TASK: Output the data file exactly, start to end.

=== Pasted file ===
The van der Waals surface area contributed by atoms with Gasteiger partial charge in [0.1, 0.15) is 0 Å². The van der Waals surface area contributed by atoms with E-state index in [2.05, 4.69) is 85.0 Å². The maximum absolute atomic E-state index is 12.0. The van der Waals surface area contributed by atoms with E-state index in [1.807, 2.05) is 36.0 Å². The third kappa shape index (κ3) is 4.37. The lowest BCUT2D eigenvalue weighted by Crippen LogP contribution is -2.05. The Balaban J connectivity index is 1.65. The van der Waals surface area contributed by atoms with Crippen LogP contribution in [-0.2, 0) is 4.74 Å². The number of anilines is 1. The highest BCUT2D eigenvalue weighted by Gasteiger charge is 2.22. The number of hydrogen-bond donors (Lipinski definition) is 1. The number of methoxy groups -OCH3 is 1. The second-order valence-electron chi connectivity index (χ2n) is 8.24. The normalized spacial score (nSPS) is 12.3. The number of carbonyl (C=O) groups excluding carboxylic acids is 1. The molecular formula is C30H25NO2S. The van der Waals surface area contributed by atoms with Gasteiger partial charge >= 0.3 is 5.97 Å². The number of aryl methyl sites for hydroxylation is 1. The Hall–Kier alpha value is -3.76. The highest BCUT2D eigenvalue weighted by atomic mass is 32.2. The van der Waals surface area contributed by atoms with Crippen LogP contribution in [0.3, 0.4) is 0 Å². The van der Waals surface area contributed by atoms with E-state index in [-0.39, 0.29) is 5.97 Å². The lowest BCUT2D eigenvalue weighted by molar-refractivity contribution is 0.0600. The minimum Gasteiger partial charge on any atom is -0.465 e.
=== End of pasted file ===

The van der Waals surface area contributed by atoms with Gasteiger partial charge in [0.1, 0.15) is 0 Å². The van der Waals surface area contributed by atoms with E-state index in [2.05, 4.69) is 85.0 Å². The maximum absolute atomic E-state index is 12.0. The van der Waals surface area contributed by atoms with E-state index in [1.807, 2.05) is 36.0 Å². The third kappa shape index (κ3) is 4.37. The lowest BCUT2D eigenvalue weighted by Crippen LogP contribution is -2.05. The Balaban J connectivity index is 1.65. The van der Waals surface area contributed by atoms with Crippen LogP contribution in [-0.2, 0) is 4.74 Å². The number of anilines is 1. The highest BCUT2D eigenvalue weighted by Gasteiger charge is 2.22. The number of hydrogen-bond donors (Lipinski definition) is 1. The number of methoxy groups -OCH3 is 1. The second-order valence-electron chi connectivity index (χ2n) is 8.24. The normalized spacial score (nSPS) is 12.3. The number of carbonyl (C=O) groups excluding carboxylic acids is 1. The molecular formula is C30H25NO2S. The van der Waals surface area contributed by atoms with Gasteiger partial charge >= 0.3 is 5.97 Å². The number of aryl methyl sites for hydroxylation is 1. The Hall–Kier alpha value is -3.76. The highest BCUT2D eigenvalue weighted by atomic mass is 32.2. The van der Waals surface area contributed by atoms with Crippen LogP contribution in [0.3, 0.4) is 0 Å². The van der Waals surface area contributed by atoms with E-state index in [-0.39, 0.29) is 5.97 Å². The lowest BCUT2D eigenvalue weighted by molar-refractivity contribution is 0.0600. The minimum Gasteiger partial charge on any atom is -0.465 e.